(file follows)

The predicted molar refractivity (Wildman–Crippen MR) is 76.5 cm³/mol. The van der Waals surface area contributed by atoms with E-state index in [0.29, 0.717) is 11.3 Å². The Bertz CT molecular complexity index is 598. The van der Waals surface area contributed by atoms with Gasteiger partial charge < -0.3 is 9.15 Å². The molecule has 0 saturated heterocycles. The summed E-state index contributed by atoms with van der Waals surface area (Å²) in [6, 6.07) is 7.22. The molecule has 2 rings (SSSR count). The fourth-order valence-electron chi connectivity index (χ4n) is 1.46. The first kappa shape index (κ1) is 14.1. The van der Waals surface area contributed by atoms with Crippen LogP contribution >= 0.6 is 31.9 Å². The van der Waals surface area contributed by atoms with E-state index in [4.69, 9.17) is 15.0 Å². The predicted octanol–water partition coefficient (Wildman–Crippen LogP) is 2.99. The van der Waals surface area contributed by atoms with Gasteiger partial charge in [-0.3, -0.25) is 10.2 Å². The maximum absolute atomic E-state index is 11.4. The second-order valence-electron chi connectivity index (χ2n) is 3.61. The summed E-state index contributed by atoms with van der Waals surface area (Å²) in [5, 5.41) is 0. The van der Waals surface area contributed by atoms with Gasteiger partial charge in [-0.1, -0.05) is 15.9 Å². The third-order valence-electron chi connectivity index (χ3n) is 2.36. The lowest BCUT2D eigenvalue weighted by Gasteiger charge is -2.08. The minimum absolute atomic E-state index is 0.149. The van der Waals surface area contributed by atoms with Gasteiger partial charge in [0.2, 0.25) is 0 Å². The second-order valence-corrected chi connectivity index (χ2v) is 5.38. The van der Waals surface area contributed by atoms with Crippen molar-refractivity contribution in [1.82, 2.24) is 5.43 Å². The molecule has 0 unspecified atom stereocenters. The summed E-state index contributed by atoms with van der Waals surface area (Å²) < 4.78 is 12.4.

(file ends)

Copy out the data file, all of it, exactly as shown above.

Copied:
The predicted molar refractivity (Wildman–Crippen MR) is 76.5 cm³/mol. The van der Waals surface area contributed by atoms with E-state index in [0.29, 0.717) is 11.3 Å². The Bertz CT molecular complexity index is 598. The van der Waals surface area contributed by atoms with Gasteiger partial charge < -0.3 is 9.15 Å². The molecule has 0 saturated heterocycles. The summed E-state index contributed by atoms with van der Waals surface area (Å²) in [6, 6.07) is 7.22. The molecule has 2 rings (SSSR count). The fourth-order valence-electron chi connectivity index (χ4n) is 1.46. The first kappa shape index (κ1) is 14.1. The van der Waals surface area contributed by atoms with Crippen LogP contribution >= 0.6 is 31.9 Å². The van der Waals surface area contributed by atoms with E-state index in [4.69, 9.17) is 15.0 Å². The predicted octanol–water partition coefficient (Wildman–Crippen LogP) is 2.99. The van der Waals surface area contributed by atoms with Gasteiger partial charge in [-0.3, -0.25) is 10.2 Å². The maximum absolute atomic E-state index is 11.4. The second-order valence-electron chi connectivity index (χ2n) is 3.61. The summed E-state index contributed by atoms with van der Waals surface area (Å²) in [5, 5.41) is 0. The van der Waals surface area contributed by atoms with Gasteiger partial charge in [-0.1, -0.05) is 15.9 Å². The third-order valence-electron chi connectivity index (χ3n) is 2.36. The lowest BCUT2D eigenvalue weighted by Gasteiger charge is -2.08. The minimum absolute atomic E-state index is 0.149. The van der Waals surface area contributed by atoms with Gasteiger partial charge in [0.2, 0.25) is 0 Å². The second-order valence-corrected chi connectivity index (χ2v) is 5.38. The van der Waals surface area contributed by atoms with Crippen molar-refractivity contribution in [1.82, 2.24) is 5.43 Å². The molecule has 0 unspecified atom stereocenters. The summed E-state index contributed by atoms with van der Waals surface area (Å²) < 4.78 is 12.4.